Count To 10, Then Read ThisCount To 10, Then Read This
A new study shows that Web rage is becoming a workplace problem.
February 19, 2002
Keep a close eye on the guy in the next cubicle. If his download times out because of network congestion, you could be in for some serious trouble.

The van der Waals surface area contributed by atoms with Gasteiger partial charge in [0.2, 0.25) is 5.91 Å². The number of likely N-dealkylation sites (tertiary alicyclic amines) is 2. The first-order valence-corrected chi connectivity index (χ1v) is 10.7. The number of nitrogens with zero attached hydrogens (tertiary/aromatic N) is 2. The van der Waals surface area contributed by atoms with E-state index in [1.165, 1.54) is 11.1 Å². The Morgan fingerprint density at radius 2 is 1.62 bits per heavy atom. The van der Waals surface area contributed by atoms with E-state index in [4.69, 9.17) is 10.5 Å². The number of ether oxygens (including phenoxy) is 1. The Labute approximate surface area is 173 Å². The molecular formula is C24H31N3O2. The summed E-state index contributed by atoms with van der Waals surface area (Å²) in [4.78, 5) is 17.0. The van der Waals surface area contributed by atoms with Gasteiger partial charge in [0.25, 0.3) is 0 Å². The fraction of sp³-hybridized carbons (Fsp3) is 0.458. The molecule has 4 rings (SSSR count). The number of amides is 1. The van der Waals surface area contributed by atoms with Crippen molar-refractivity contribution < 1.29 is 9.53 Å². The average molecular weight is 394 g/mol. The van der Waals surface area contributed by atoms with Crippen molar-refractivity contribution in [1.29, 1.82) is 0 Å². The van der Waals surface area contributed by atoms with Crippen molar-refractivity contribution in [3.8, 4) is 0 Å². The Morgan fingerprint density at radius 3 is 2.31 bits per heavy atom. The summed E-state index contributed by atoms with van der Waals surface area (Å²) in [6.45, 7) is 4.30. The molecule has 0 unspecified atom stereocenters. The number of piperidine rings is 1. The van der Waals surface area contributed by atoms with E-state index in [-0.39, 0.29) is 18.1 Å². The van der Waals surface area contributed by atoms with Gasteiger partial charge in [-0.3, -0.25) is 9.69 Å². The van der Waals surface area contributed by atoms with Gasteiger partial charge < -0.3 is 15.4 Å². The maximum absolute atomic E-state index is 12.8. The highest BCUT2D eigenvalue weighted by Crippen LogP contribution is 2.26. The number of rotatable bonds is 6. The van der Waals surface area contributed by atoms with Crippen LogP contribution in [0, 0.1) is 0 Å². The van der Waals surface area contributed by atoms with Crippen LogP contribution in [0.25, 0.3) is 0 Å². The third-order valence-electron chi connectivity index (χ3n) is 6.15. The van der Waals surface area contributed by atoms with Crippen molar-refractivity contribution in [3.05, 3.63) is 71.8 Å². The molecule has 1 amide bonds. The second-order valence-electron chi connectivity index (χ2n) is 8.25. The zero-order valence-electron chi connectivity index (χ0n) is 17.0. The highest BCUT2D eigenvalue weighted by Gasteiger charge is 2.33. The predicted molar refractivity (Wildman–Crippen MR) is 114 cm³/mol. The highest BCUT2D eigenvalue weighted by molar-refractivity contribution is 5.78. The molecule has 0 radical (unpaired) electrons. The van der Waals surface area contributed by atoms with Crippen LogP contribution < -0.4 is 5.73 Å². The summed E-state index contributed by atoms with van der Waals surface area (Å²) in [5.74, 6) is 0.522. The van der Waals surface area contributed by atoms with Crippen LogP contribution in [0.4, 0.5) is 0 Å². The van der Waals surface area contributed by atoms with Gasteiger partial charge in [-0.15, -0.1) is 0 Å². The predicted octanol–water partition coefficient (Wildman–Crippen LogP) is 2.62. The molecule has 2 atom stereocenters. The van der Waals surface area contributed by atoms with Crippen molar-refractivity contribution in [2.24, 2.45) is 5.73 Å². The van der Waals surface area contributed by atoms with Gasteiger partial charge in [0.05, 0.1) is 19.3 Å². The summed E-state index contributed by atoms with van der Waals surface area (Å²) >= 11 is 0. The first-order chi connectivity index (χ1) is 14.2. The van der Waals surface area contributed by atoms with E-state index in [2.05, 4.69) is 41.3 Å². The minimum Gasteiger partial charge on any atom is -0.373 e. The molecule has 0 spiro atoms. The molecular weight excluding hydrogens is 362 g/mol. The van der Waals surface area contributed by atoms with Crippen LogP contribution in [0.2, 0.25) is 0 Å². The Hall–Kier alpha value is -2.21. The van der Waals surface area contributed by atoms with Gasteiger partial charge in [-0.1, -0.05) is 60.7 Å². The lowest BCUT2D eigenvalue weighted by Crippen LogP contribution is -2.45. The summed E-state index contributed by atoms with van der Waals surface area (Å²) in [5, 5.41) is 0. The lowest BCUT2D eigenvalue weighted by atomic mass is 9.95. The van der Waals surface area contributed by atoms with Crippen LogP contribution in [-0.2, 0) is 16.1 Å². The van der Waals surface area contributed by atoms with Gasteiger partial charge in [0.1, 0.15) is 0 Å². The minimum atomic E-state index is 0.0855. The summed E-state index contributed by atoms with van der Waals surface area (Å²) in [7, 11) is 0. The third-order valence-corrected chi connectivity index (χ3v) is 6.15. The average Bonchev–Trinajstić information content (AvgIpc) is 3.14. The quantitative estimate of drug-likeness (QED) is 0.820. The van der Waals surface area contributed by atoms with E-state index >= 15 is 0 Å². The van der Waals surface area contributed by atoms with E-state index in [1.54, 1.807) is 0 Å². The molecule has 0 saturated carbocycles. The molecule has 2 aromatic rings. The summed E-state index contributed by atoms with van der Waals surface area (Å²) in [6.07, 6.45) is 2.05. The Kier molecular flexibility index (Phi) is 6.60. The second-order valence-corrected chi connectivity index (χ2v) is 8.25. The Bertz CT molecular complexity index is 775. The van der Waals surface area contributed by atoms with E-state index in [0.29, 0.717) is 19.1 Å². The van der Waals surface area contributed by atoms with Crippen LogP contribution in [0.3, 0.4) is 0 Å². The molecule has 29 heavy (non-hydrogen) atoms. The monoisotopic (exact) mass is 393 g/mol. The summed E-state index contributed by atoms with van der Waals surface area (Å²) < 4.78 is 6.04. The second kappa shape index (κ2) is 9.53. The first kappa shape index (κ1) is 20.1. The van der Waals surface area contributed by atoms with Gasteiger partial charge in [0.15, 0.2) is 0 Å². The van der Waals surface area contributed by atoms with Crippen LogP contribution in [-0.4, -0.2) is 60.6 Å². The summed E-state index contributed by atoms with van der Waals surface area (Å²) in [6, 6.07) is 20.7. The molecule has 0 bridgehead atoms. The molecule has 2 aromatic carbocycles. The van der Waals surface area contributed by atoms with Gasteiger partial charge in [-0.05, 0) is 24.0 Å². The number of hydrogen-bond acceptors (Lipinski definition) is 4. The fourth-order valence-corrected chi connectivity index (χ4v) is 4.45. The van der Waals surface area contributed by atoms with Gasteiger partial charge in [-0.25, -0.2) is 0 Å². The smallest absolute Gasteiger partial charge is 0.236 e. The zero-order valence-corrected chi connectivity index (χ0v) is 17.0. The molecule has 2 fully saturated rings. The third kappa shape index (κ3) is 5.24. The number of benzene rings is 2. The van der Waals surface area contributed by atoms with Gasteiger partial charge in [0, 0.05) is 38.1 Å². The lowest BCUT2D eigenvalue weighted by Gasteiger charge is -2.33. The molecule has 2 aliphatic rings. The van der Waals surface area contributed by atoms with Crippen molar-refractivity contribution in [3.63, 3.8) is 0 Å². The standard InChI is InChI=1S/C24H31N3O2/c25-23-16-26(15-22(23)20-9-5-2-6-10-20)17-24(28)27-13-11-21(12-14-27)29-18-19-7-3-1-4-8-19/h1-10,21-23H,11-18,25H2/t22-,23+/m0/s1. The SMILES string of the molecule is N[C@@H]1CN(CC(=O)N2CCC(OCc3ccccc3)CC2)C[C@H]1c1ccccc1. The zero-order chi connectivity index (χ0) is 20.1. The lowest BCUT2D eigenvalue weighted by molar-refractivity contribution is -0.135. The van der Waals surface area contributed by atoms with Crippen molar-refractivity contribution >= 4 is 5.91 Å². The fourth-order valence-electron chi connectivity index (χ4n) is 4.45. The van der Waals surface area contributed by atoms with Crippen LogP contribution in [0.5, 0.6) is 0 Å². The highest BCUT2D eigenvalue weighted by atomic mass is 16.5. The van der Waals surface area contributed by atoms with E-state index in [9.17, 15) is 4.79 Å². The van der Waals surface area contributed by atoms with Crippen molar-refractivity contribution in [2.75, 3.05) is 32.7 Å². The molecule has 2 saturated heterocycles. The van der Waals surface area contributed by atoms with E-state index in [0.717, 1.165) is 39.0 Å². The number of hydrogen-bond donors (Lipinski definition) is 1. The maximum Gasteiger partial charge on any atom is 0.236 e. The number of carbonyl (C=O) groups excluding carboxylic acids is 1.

So says a new study measuring "Web rage," or violence caused by Internet-related frustration, performed by U.K.-based polling firm Market & Opinion Research International. The poll found that more than half of all Internet users experience Net frustration on a weekly basis, and one out of 10 users deal with it daily. When people get mad at the Internet, they take out their anger in the real world. Seven percent of respondents say they hit their equipment. Four percent pound on their desks. And 2% say they've become so upset they've hit the person who sits next to them. Surfers say that slow-loading Web sites are the biggest cause of irritation, followed by unhelpful help buttons and sites that require users to enter personal details before gaining access. But there may be more to Web rage than just aggravating downloads, says Mark Gorkin, an expert on workplace stress and operator of StressDoc.com. "I think this is a sign more of the transitory and vulnerable nature of the workplace today and the sense that people are feeling like they're just pawns," he says. "This is how the anger gets worked out, through attacking computers or even other workers." Gorkin says management needs to work harder to repair frazzled nerves and rebuild worker confidence. In the meantime, raging Web surfers should take some time away from the keyboard. "Don't shortchange yourself when it comes to physical exercise," he says. "If you're feeling that stressed, get away, walk around for a while."
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